But what is ethical, anyway? “It is a tricky word,” says Hessel. He differentiates between ethics, which represent a personal position and may, thus, be more transient, and morality, longer lasting principles embraced across society such as, “Thou shalt not kill.” Unprecedented advances often bring out fear and antagonism until time passes and they just become…ordinary. When IVF pioneer Landrum Shettles tried to perform IVF in 1973, the chairman of Columbia’s College of Physicians and Surgeons interdicted the procedure at the last moment. Almost all countries in the world have IVF clinics today, and the global IVF services market is clearly a growth industry.
Besides, you don’t have a baby at 70 by accident: you really want it, Greely and Hessel agree. And by that age, mothers may be wiser and more financially secure, Hessel says (though he is quick to add that even the pregnancy of his own wife, who had her child at 40, was a high-risk one).
As a research question, figuring out whether older mothers are better than younger ones and vice-versa entails too many confounding variables, says Greely. And why should we focus on who’s the better mother anyway? “We've had 70-year-old and 80-year-old fathers forever–why should people have that much trouble getting used to mothers doing the same?” Greely wonders. For some women having a child at an old(er) age would be comforting; maybe that’s what matters.
And the technology to enable older women to have children is already here or coming very soon. That, perhaps, matters even more. Researchers have already created mice–and their offspring–entirely from scratch in the lab. “Doing this to produce human eggs is similar," says Hessel. "It is harder to collect tissues, and the inducing cocktails are different, but steady advances are being made." He predicts that the demand for fertility treatments will keep financing research and development in the area. He says that big leaps will be made if ethical concerns don’t block them: it is not far-fetched to believe that the first baby produced from lab-grown eggs will be born within the next decade.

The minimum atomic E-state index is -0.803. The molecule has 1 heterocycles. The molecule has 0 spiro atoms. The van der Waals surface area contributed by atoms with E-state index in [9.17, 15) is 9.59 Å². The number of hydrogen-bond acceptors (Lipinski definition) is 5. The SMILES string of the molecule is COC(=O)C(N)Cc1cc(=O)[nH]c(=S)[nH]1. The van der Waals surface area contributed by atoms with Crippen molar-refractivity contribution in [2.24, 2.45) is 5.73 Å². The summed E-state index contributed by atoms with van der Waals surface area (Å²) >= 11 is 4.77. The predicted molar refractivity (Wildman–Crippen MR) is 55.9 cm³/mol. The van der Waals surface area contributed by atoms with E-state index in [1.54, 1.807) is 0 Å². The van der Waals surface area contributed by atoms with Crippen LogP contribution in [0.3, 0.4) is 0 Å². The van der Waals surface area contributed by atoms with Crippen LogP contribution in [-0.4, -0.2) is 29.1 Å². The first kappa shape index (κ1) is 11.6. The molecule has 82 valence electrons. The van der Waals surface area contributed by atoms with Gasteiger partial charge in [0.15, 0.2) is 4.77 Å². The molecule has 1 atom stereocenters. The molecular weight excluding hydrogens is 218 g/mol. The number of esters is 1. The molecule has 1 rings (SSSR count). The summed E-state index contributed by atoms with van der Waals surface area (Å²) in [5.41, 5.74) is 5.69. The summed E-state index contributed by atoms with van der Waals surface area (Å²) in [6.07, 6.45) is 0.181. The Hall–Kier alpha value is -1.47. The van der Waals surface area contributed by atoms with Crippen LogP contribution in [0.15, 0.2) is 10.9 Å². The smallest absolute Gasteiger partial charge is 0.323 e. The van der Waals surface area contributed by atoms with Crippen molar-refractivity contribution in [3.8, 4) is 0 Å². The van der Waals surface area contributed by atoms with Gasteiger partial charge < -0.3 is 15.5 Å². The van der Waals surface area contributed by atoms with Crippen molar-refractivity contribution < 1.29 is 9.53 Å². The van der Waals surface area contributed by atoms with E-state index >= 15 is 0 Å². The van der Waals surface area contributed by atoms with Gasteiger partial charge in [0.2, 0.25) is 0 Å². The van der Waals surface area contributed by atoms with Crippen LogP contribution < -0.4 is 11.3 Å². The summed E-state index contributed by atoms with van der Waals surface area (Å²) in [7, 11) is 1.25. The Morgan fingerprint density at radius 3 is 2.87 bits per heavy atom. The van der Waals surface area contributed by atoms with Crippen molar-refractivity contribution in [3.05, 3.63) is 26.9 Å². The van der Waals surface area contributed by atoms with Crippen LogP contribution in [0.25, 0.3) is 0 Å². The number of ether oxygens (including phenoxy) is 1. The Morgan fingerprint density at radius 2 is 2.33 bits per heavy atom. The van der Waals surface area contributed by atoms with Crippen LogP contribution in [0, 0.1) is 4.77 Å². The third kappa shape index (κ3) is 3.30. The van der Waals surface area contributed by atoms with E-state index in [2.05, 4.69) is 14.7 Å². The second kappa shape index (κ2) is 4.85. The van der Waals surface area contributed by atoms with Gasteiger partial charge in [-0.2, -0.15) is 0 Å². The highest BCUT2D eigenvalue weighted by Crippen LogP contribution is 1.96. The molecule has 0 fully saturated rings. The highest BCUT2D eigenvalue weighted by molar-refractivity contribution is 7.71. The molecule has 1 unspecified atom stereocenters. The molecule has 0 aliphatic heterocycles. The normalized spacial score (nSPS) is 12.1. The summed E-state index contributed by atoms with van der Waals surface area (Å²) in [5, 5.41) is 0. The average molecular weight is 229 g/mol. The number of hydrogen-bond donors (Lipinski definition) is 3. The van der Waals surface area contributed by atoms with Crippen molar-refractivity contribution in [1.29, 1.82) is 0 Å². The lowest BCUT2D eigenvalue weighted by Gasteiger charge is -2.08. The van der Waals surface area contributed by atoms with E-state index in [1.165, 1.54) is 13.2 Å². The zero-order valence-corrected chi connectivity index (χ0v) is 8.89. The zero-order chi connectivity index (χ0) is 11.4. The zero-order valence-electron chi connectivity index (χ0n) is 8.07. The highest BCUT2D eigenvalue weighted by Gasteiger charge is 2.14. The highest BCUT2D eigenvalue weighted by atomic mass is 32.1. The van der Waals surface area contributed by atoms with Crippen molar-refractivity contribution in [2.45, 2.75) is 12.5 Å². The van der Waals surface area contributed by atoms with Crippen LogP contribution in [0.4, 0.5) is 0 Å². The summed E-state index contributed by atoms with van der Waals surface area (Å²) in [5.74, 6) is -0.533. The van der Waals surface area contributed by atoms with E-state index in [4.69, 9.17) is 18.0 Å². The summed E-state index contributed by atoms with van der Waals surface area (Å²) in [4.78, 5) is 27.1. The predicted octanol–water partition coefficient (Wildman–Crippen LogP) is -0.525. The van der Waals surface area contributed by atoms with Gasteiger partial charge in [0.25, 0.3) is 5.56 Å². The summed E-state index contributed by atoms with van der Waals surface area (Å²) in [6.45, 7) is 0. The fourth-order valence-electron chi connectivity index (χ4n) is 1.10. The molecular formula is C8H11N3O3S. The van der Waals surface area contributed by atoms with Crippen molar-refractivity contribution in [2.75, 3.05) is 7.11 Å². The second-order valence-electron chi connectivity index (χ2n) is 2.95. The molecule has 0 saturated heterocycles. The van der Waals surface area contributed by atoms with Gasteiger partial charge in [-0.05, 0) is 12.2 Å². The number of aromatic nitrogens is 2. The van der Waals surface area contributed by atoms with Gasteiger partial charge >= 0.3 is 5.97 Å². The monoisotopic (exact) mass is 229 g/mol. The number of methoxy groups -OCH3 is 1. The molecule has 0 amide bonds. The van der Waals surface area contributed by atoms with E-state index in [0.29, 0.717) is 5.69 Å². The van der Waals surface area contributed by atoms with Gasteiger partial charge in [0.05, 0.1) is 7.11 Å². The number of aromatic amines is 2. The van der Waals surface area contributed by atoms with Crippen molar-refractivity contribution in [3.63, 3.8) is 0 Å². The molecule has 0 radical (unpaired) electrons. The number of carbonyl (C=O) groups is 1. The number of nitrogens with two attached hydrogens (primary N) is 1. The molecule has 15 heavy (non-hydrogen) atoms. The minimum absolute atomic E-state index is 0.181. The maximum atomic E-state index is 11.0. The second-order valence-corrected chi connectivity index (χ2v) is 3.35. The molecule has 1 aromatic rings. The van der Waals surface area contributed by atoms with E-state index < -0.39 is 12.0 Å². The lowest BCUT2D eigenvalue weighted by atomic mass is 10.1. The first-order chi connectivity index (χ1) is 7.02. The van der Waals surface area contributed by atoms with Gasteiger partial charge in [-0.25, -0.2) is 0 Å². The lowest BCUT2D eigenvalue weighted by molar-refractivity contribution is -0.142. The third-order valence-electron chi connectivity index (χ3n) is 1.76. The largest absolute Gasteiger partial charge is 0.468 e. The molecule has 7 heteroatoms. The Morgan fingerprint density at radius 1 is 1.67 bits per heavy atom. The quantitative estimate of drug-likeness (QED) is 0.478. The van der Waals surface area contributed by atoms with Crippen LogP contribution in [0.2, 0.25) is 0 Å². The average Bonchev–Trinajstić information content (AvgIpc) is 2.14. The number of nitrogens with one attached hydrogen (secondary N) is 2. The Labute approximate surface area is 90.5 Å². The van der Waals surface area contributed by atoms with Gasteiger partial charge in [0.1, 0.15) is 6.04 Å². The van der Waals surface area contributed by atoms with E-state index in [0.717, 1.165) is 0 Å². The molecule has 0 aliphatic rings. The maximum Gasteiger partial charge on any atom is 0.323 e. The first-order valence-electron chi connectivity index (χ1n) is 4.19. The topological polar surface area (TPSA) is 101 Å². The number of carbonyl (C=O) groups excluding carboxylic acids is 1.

In an op-ed in 2020 with Stat, Greely argued that we’ve already overcome the technical barrier for human cloning, but no one's really talking about it. Likewise, scientists are also working on enabling 70-year-old women to have babies, says Hessel, but most commentators are keeping really quiet about it. At least so far.
Inside the Atlantis Space Shuttle, astronauts waited for liftoff. At T-minus six seconds, the main engines ignited, rattling the capsule “like a skyscraper in an earthquake,” according to astronaut Tom Jones, describing the 1988 launch in Air & Space Magazine. Liftoff came with what felt like “a massive kick in the back,” he recalled, along with more shaking. As the rocket accelerated to three times the force of gravity on Earth, “It felt as if two of my friends were standing on my chest and wouldn’t get off!” Finally, at 25 times the speed of sound, Atlantis reached orbit. The main engines cut off, and the astronauts were weightless.
Since 1961, NASA has sent hundreds of astronauts into space while working to making their voyages safer and smoother. Yet, challenges remain. Weightlessness may look amusing when watched from Earth, but it has myriad effects on cognition, movement and other functions. When missions to space stretch to six months or longer, microgravity can harm astronauts’ health and performance, making it more difficult to operate their spacecraft.
Yesterday, NASA astronaut Frank Rubio returned to Earth after over one year, the longest single spaceflight for a U.S. astronaut. But this is just the start; longer and more complex missions into deep space loom ahead, from returning to the moon in 2025 to eventually sending humans to Mars. Understanding how spaceflight affects the body is vital to success. By studying these impacts, NASA aims to help astronauts perform in space as well as they do on Earth.
The dangers of microgravity are real
A NASA report published in 2016 details a long list of incidents and near-misses caused – at least partly – by space-induced changes in astronauts’ vision and coordination. These issues make it harder to move with precision and to judge distance and velocity.
According to the report, in 1997, a resupply ship collided with the Mir space station, possibly because a crew member bumped into the commander during the final docking maneuver. This mishap caused significant damage to the space station.
Returns to Earth suffered from problems, too. The same report notes that touchdown speeds during the first 100 space shuttle landings were “outside acceptable limits. The fastest landing on record – 224 knots (258 miles) per hour – was linked to the commander’s momentary spatial disorientation.” Earlier, each of the six Apollo crews that landed on the moon had difficulty recognizing moon landmarks and estimating distances. For example, Apollo 15 landed in an unplanned area, ultimately straddling the rim of a five-foot deep crater on the moon, harming one of its engines.
Spaceflight causes unique stresses on astronauts’ brains and central nervous systems. NASA is working to reduce these harmful effects.
Space messes up your brain